AP front 1 - 2022

20 August 2009 Edition

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Sinn Féin launches No to Lisbon Campaign

NO TO LISBON: Mary Lou McDonald, Aengus Ó Snodaigh and Caoimhghín Ó Caoláin at the Sinn Féin campaign launch

NO TO LISBON: Mary Lou McDonald, Aengus Ó Snodaigh and Caoimhghín Ó Caoláin at the Sinn Féin campaign launch

Sinn Féin Vice President Mary Lou McDonald launched the party’s No to Lisbon Campaign in Dublin on 13 August. Speaking at the campaign launch McDonald said the electorate is being asked to vote once again on the very same treaty that they rejected last year. She accused the Government of wasting the mandate that it was given to secure a better treaty. She said guarantees secured by the Government do not alter the text of the treaty in any way or change the impact it will have on Ireland.
McDonald told the well-attended press conference in Dublin:
“Almost 1,000,000 people, or 53% of the electorate rejected the Lisbon Treaty on 12 June 2008. People voted for a better deal for Ireland and Europe. The result presented the Irish government with a strong mandate to go to the European Council and negotiate a better Treaty for Ireland and Europe. The Government wasted that mandate.
“The Government and the Yes side are claiming that the so-called legally binding guarantees secured at the European Council meeting in June have addressed the concerns of the Irish people about this Treaty. These ‘guarantees’ are nothing more than a series of clarifications of some aspects of the Lisbon Treaty. They do not alter the text of the treaty in any way nor do they change the impact that the treaty will have on Ireland and the EU. Their legal status is irrelevant. On 2 October we will be voting on exactly the same treaty, with exactly the same consequences for Ireland and the EU, as we did last year.
“These consequences include the erosion of Irish Neutrality, the weakening of Ireland’s position in Europe, the loss of the Irish Commissioner, the erosion of workers’ rights and public services, the loss of an automatic right to a referendum on future treaty changes, continued participation in the European Atomic Energy Community, advancing the cause of tax harmonisation, the promotion of common foreign and defence policies and the militarisation of Europe and much, much more.
“After the last referendum Sinn Féin presented the government with a detailed series of proposals for a better deal for Ireland and the EU. Our proposals aimed to create a more democratic, equal, just and peaceful EU with protocols on Irish neutrality and tax sovereignty, a strengthened social clause, the retention of a permanent commissioner for all member states and the removal of the self amending clauses. The Government’s guarantees do not address any of these issues.
“The Lisbon Treaty was a bad deal for Ireland when it was presented to the people last year and it remains the very same bad deal. Sinn Féin will continue to fight for a better deal for Ireland and for Europe. In order to get a better deal we must reject this treaty once again. I am calling on the voters to do just that.”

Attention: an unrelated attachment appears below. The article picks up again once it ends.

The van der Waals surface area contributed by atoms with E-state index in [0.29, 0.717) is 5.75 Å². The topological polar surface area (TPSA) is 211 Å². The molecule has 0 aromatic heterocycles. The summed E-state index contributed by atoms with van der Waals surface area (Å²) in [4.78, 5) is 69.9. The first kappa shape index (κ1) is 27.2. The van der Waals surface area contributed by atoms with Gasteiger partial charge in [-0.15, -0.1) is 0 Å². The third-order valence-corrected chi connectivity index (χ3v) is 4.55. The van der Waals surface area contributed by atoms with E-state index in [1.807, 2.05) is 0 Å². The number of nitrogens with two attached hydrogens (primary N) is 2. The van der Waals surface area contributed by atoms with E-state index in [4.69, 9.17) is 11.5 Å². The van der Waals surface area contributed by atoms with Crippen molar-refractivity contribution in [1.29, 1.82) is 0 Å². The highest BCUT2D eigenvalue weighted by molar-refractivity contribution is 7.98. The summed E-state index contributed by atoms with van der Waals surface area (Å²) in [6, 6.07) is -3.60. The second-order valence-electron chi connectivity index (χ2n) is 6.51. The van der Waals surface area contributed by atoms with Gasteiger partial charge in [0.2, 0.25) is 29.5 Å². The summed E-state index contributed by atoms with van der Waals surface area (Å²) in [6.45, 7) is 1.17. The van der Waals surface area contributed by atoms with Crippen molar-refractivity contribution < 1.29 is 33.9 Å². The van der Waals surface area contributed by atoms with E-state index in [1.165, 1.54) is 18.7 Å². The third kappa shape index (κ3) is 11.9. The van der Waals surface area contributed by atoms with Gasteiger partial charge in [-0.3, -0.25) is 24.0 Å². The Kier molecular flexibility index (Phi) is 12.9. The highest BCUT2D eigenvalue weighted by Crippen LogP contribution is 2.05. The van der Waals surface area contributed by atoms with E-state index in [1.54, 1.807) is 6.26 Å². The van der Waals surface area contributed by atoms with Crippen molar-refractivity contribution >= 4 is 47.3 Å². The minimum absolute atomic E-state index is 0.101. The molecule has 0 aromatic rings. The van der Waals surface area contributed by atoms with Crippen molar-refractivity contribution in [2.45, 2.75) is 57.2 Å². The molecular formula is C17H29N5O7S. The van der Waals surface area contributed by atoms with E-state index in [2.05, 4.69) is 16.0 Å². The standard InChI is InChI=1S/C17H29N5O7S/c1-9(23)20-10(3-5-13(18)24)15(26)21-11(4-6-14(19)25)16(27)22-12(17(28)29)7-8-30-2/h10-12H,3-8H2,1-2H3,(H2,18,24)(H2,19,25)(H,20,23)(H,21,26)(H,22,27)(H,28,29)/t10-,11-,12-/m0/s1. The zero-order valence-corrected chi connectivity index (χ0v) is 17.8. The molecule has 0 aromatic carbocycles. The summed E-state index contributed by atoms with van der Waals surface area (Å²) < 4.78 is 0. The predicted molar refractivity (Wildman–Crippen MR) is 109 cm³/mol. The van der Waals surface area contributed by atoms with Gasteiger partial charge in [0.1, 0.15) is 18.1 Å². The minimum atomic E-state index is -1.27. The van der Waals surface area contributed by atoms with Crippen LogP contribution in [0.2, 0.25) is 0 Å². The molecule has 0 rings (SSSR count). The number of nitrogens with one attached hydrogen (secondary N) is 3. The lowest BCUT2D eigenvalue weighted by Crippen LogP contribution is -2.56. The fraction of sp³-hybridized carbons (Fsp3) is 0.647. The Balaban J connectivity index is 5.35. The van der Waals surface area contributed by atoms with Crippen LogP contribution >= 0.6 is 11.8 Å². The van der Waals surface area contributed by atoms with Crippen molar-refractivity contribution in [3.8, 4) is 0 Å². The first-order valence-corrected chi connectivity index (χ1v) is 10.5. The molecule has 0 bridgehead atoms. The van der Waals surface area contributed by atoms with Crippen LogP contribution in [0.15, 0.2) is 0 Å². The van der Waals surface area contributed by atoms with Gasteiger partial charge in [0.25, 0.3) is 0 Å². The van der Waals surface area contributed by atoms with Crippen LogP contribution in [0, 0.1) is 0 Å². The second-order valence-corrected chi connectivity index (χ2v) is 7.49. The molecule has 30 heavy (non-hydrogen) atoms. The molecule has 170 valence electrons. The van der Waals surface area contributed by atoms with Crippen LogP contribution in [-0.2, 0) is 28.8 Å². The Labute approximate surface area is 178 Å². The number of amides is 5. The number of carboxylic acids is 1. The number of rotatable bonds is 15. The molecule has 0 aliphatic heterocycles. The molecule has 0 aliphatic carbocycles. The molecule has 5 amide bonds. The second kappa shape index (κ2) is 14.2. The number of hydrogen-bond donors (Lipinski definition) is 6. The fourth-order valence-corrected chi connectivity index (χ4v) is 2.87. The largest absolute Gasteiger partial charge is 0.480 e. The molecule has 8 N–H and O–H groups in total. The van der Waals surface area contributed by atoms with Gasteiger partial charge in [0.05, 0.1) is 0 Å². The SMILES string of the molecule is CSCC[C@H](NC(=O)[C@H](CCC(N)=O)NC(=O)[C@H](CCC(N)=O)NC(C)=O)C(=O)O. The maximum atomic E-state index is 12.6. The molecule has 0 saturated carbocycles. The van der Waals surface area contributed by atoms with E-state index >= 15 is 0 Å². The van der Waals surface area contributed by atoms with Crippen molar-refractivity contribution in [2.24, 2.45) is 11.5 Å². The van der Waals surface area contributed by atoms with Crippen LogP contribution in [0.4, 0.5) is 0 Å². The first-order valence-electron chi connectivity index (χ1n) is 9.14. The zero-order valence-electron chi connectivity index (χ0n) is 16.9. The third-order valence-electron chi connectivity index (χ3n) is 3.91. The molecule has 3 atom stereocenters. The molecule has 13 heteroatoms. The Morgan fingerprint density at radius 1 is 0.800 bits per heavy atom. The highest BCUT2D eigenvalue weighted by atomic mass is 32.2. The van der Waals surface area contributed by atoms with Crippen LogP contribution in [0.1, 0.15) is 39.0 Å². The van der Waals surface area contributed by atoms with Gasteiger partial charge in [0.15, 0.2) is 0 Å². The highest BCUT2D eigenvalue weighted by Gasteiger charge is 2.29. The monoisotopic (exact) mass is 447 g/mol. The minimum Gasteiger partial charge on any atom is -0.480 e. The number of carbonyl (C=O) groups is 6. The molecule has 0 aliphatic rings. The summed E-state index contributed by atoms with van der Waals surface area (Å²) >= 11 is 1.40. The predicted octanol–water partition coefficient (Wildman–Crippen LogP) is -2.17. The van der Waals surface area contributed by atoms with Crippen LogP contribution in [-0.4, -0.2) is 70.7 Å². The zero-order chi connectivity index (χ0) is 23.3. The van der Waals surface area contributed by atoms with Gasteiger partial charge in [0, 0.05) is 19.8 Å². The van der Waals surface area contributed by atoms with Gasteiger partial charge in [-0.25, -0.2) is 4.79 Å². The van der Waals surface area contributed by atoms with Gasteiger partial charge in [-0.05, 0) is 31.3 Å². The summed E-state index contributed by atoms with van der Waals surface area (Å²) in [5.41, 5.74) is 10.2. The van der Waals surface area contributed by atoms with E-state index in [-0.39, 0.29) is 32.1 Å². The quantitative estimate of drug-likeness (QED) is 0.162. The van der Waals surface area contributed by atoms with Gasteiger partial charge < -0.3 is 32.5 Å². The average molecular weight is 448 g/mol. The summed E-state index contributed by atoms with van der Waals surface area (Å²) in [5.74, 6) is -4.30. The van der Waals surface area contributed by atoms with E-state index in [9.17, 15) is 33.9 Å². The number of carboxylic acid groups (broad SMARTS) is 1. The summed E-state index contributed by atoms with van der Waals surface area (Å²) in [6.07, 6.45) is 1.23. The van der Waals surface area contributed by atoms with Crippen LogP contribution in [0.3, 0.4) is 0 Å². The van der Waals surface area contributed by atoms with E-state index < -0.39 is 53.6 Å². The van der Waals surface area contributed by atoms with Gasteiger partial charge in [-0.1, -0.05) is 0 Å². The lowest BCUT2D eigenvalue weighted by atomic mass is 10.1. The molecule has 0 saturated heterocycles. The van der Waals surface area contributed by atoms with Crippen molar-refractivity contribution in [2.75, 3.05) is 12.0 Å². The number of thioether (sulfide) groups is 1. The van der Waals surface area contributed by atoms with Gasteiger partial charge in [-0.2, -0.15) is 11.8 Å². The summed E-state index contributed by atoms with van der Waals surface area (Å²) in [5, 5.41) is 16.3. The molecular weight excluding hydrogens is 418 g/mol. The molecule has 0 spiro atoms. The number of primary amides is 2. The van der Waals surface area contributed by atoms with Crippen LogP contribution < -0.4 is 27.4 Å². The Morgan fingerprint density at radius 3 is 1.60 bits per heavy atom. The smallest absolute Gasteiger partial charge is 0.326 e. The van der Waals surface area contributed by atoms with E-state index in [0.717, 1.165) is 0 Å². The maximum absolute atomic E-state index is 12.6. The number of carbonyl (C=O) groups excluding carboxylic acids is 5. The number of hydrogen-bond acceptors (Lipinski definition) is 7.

Sinn Féin Dáil leader Caoimhghín Ó Caoláin TD told the press conference that the Lisbon Treaty is bad for both the Irish and the European Economy. Deputy Ó Caoláin said:
“The Lisbon Treaty is part of the failed economic consensus of the past. It was drafted by right-wing politicians who have led the European economy into recession. It contains many of the economic policies that have caused the recession and that continue to prevent member state governments from responding effectively to the recession. It is the Treaty of Bertie Ahern and Charlie McCreevy, of Silvio Berlusconi, Jose Manuel Barroso and Nicolas Sarkozy.
“Since 2004 the European Commission, under the stewardship of Portuguese conservative Jose Manuel Barosso, and ably supported by the European Court of Justice, has introduced proposal after proposal undermining sustainable economic growth, public services and workers’ rights.
“The Commission’s singular focus on economic competitiveness has weakened the ability of member states to strategically intervene in the economy to promote economic growth, protect jobs, enhance environmental sustainability and provide universal public services.
“Directive after directive has promoted the deregulation of markets in goods and services while other measures such as the rules on state aid and the Growth and Stability Pact have limited the scope for state intervention to strengthen the economy.
“The Lisbon Treaty increases the powers of the Commission to pursue its right-wing economic agenda despite the fact that such policies have been widely discredited by recent events.
“We fully expect the Yes side to use the recession as a scare tactic to bully the electorate into voting for this treaty. However, ratifying the Lisbon Treaty will make our present economic crisis worse. The Treaty is bad for both the Irish and the European economy.
“The Lisbon Treaty is now out of date. Europe needs a new treaty that promotes economic growth and social equality in equal measure. We need a treaty that provides member states with the maximum flexibility to protect jobs and stimulate economic recovery. We need a new treaty for new times.”

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